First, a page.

AI Insights

Improving Data Privacy Through Federated Machine Learning

February 19, 2024

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An introduction to the concept of federated ML and Additive Secret Sharing.

The AI market is dominated by tech giants such as Google, Amazon, and Microsoft, offering cloud-based AI solutions and APIs. In traditional AI methods, sensitive user data are sent to the servers where models are trained.

This centralized model comes with a problem, user’s privacy. User or customer data is exposed to the centralized model with other raw labeled data. As a result, a local user has no control over it.

The solution? Federated Machine Learning

With the advent of billions of smartphones with incredible computing powers, the platform where machine learning models can run is no more confined to high computational powered CPUs.

It was about time to devise an architecture where a centralized model makes use of all the local models in order to form a super-efficient model that can be used by all contributing devices.

This decentralizes the model training phase, which comes with a few advantages:

1. A central model sharing platform/cloud, which contains the initial model that is being broadcasted to all the devices.

2. The devices connected to the central model apply local optimization using the local data.

3. The central model updates its own model using the models from other local devices.

4. Step 1 is repeated.

Figure 1: Federated Machine Learning (Image Credit: Medium Article )

Figure 1: Federated Machine Learning (Image Credit: Medium Article)

Why is this an incredible design?

This design helps you to get the best and updated model from the cloud which is being fine-tuned by other collaborators building the model.

Not only can you use your own local model to do the prediction but also use the aggregated and more refined model from others to do better predictions.

Even if your device is not contributing enough to the central model, you are actually able to consume the best model once you are connecting to the cloud.

Sounds great, doesn’t it?

What is the connection to data privacy?

While the design above is very efficient, it is not preserving privacy.

The model being fetched from the cloud by the other devices for local optimizations contains information from each device. Reverse engineering the model can substantially put the data privacy at risk:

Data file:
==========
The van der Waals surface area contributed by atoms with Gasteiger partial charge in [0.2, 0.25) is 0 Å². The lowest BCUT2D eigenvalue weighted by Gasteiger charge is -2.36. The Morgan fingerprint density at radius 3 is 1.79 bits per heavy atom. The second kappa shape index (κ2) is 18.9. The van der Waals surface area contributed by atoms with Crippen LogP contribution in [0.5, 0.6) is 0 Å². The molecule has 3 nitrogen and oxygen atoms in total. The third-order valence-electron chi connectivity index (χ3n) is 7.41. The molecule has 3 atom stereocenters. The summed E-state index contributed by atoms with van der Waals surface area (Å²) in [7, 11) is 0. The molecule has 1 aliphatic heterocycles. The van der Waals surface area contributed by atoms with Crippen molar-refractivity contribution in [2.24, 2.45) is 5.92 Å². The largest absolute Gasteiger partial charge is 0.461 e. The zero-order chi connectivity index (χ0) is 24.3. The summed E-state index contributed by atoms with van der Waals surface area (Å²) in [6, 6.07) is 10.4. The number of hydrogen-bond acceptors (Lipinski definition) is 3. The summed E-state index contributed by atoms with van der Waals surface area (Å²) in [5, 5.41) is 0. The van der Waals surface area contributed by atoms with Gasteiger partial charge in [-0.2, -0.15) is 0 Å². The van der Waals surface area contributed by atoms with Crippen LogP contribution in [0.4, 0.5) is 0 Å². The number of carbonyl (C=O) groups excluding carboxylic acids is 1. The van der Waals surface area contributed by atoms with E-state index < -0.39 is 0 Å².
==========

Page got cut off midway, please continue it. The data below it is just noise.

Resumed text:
• A local device can get information about the data from other devices when it fetches the central model.
  • The central model has exposure to the data from the local devices.

Additive Secret Sharing for rescue?

In order to solve this problem, a cryptography method called Additive Secret Sharing (ASS) is introduced.

The model update would require calculations of several hyper-parameters. Ass provides a method of encrypted calculation while aggregating the models from different devices in the central model aggregator(cloud) and passes over the encrypted outcome back to the devices to be decrypted privately by the devices which are connected.

In this way, the devices are unaware of any ideas/interpretations of weights from the other models used in the calculation.

This way, the basic privacy concern can be minimized. The user data can be protected from the cloud and the calculations would now be less vulnerable to leak information about the data.

How can an organization benefit

After going through the article, you might wonder how an organization can benefit from the concepts being discussed above. What if an organization wants to use your model but doesn’t want to share the real data? Also, what if they want to run your model locally and not in the server where the model is deployed? That’s where the concepts like Federated Learning and Encrypted Machine Learning can be a handy tool: both for model tuning and model sharing.

Lastly, Omdena has a huge scope for exploring this concept since organizations like Omdena can come around with requirements where they might require to apply machine learning on data that they are not allowed to see. For those situations, encrypted machine learning and federated learning can be a handy tool.

You can learn more about Additive Secret Sharing from this article.

Google is using federated machine learning in their GBoard while Apple is using it in Siri.

You can visit OpenMined who provides python library PySyft to implement federated learning, a great tool to get started with data privacy.

Udacity has a course on Private AI which is a MUST HAVE course in your bucket if you want to implement PySyft in your application.

Federated Learning is still in its early stages and faces numerous challenges with its design and deployment but yields promising initial results.

This article is written by Arafat Bin Hossain.
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